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Nov 20, 2002
Blog Post

Vendor S*pams Publishers; What You Can Do

SUMMARY: No summary available.
This afternoon a vendor to the content industry s*pammed hundreds of Newsletter & Electronic Publishers Association members with an unsolicited sales message. Patty Wysocki at the Association assures me they don't rent their email names. The vendor must have harvested them without permission from the group's membership directory.

Why should you care? Because if you publish a directory online or offline that includes email addresses, chances are an ill-educated vendor will blunder into making the same mistake with your data. This can hurt your organization in three ways:

#1. If a single person reports the message sent to S*pamCop and your organization is named in the message (i.e. 'Special offer
for NEPA members'), you will be added to their blacklist irregardless of the fact that you didn't send the message yourself.

This may cause your own web site host to suspect you are a spammer, and they may even threaten to take your site down. (Yes, it's even happened to us after a spammer mentioned one of our brand names in a message.)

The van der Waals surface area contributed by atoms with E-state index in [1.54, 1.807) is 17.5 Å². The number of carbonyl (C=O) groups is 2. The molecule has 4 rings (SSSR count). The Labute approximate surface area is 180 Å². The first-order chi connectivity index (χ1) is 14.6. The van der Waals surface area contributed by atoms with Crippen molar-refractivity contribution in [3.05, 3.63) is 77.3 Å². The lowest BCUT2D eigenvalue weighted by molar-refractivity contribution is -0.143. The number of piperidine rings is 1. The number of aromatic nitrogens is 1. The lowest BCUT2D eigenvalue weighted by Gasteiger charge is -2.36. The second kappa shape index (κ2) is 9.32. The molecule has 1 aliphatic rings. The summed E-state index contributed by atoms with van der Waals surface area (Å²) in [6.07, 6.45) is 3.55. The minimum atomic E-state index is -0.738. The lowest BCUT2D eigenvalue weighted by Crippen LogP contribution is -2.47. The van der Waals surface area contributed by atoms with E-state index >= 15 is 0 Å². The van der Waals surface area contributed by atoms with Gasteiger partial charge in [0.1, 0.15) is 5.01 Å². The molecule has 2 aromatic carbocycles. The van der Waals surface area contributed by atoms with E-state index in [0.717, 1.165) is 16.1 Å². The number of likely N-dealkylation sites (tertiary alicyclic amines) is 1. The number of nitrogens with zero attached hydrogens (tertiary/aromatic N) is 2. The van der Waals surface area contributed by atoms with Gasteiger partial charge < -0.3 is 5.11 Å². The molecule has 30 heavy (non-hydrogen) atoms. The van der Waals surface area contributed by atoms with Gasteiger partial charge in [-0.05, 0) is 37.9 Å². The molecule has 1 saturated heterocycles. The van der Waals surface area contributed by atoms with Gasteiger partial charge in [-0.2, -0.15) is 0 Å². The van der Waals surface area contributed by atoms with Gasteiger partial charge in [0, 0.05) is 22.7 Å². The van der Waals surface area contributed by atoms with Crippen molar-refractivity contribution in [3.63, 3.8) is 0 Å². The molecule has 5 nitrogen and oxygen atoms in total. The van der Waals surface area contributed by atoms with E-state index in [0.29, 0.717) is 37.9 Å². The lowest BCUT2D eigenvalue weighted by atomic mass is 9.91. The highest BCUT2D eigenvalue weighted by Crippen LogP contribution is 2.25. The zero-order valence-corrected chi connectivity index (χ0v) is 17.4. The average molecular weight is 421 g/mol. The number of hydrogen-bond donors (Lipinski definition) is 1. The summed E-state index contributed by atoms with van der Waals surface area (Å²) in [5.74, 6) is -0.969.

Note: If you're ever blacklisted, here's 3 tips from my Tech Editor Alexis Gutzman about how to get out of trouble:

#2. Everyone listed in your directory will think twice next time about giving you their email address, which makes your editorial
content that much less valuable for purchasers who may want to contact individuals, well, individually.

3. Some recipients may assume you rented their name to the spammer, even if you have clear policies against doing so. That again can cause strained relationships. And in this economy, the last thing we need is more strain. :-)

How can you avoid this in the future? Try adding a line of copy at the bottom of every page (or screen) of your directory that
clearly states no one may use the email addresses contained herein to create and/or broadcast messages to a list of names.
It's not actually the letter of the law (copyright law doesn't protect directories as much as one would hope) but a clear
statement like this can at least make dummies think twice about what they are doing.
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